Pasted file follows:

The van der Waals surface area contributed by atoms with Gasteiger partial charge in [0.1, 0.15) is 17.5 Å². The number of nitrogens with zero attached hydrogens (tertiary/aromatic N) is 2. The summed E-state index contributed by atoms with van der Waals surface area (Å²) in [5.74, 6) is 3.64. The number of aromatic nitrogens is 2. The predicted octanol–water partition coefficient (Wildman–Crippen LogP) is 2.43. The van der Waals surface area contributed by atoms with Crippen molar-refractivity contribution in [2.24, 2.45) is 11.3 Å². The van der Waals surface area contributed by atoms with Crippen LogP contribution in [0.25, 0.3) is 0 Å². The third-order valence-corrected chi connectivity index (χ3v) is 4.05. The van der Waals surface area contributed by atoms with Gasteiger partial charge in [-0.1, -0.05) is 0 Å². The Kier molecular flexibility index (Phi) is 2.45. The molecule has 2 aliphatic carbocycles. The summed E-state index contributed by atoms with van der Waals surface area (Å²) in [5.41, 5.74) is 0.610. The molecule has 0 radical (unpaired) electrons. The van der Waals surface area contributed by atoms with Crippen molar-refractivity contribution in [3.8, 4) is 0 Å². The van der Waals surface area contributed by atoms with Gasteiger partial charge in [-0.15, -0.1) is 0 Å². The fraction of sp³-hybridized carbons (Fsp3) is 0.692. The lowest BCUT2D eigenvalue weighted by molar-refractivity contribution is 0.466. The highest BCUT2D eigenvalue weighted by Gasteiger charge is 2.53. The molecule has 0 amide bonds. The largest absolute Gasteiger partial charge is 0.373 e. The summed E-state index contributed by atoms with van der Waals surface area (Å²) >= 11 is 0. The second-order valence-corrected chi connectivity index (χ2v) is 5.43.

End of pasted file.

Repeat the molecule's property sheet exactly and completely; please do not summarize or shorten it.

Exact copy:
The van der Waals surface area contributed by atoms with Gasteiger partial charge in [0.1, 0.15) is 17.5 Å². The number of nitrogens with zero attached hydrogens (tertiary/aromatic N) is 2. The summed E-state index contributed by atoms with van der Waals surface area (Å²) in [5.74, 6) is 3.64. The number of aromatic nitrogens is 2. The predicted octanol–water partition coefficient (Wildman–Crippen LogP) is 2.43. The van der Waals surface area contributed by atoms with Crippen molar-refractivity contribution in [2.24, 2.45) is 11.3 Å². The van der Waals surface area contributed by atoms with Crippen LogP contribution in [0.25, 0.3) is 0 Å². The third-order valence-corrected chi connectivity index (χ3v) is 4.05. The van der Waals surface area contributed by atoms with Gasteiger partial charge in [-0.1, -0.05) is 0 Å². The Kier molecular flexibility index (Phi) is 2.45. The molecule has 2 aliphatic carbocycles. The summed E-state index contributed by atoms with van der Waals surface area (Å²) in [5.41, 5.74) is 0.610. The molecule has 0 radical (unpaired) electrons. The van der Waals surface area contributed by atoms with Crippen molar-refractivity contribution in [3.8, 4) is 0 Å². The van der Waals surface area contributed by atoms with Gasteiger partial charge in [-0.15, -0.1) is 0 Å². The fraction of sp³-hybridized carbons (Fsp3) is 0.692. The lowest BCUT2D eigenvalue weighted by molar-refractivity contribution is 0.466. The highest BCUT2D eigenvalue weighted by Gasteiger charge is 2.53. The molecule has 0 amide bonds. The largest absolute Gasteiger partial charge is 0.373 e. The summed E-state index contributed by atoms with van der Waals surface area (Å²) >= 11 is 0. The second-order valence-corrected chi connectivity index (χ2v) is 5.43.